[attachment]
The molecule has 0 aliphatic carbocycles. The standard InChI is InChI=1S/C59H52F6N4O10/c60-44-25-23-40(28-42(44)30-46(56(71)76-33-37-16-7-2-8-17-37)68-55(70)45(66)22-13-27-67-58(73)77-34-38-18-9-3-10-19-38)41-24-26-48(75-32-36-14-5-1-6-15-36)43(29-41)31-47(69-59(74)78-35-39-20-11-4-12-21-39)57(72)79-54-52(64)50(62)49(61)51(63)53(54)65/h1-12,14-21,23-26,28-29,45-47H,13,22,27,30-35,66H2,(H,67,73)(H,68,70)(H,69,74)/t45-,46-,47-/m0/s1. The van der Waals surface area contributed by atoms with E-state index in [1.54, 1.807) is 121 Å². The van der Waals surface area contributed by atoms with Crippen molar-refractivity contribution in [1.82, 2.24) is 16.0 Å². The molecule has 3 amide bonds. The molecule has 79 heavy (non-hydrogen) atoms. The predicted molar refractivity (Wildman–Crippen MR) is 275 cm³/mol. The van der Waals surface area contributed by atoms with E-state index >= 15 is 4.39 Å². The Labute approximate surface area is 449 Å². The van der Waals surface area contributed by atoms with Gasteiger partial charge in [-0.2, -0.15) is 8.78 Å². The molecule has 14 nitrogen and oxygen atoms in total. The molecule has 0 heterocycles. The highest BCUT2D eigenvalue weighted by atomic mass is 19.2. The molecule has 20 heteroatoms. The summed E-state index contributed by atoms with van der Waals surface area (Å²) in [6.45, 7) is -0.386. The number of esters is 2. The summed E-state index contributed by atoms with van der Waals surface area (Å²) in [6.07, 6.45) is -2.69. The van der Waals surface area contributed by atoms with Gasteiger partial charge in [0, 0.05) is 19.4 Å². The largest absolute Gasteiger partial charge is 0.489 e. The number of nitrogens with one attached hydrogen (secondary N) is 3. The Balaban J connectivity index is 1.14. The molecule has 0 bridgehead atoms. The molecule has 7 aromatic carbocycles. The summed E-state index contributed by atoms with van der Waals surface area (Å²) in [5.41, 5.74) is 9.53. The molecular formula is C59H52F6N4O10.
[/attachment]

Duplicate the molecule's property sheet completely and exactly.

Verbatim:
The molecule has 0 aliphatic carbocycles. The standard InChI is InChI=1S/C59H52F6N4O10/c60-44-25-23-40(28-42(44)30-46(56(71)76-33-37-16-7-2-8-17-37)68-55(70)45(66)22-13-27-67-58(73)77-34-38-18-9-3-10-19-38)41-24-26-48(75-32-36-14-5-1-6-15-36)43(29-41)31-47(69-59(74)78-35-39-20-11-4-12-21-39)57(72)79-54-52(64)50(62)49(61)51(63)53(54)65/h1-12,14-21,23-26,28-29,45-47H,13,22,27,30-35,66H2,(H,67,73)(H,68,70)(H,69,74)/t45-,46-,47-/m0/s1. The van der Waals surface area contributed by atoms with E-state index in [1.54, 1.807) is 121 Å². The van der Waals surface area contributed by atoms with Crippen molar-refractivity contribution in [1.82, 2.24) is 16.0 Å². The molecule has 3 amide bonds. The molecule has 79 heavy (non-hydrogen) atoms. The predicted molar refractivity (Wildman–Crippen MR) is 275 cm³/mol. The van der Waals surface area contributed by atoms with E-state index >= 15 is 4.39 Å². The Labute approximate surface area is 449 Å². The van der Waals surface area contributed by atoms with Gasteiger partial charge in [-0.2, -0.15) is 8.78 Å². The molecule has 14 nitrogen and oxygen atoms in total. The molecule has 0 heterocycles. The highest BCUT2D eigenvalue weighted by atomic mass is 19.2. The molecule has 20 heteroatoms. The summed E-state index contributed by atoms with van der Waals surface area (Å²) in [6.45, 7) is -0.386. The number of esters is 2. The summed E-state index contributed by atoms with van der Waals surface area (Å²) in [6.07, 6.45) is -2.69. The van der Waals surface area contributed by atoms with Gasteiger partial charge in [0, 0.05) is 19.4 Å². The largest absolute Gasteiger partial charge is 0.489 e. The number of nitrogens with one attached hydrogen (secondary N) is 3. The Balaban J connectivity index is 1.14. The molecule has 0 bridgehead atoms. The molecule has 7 aromatic carbocycles. The summed E-state index contributed by atoms with van der Waals surface area (Å²) in [5.41, 5.74) is 9.53. The molecular formula is C59H52F6N4O10.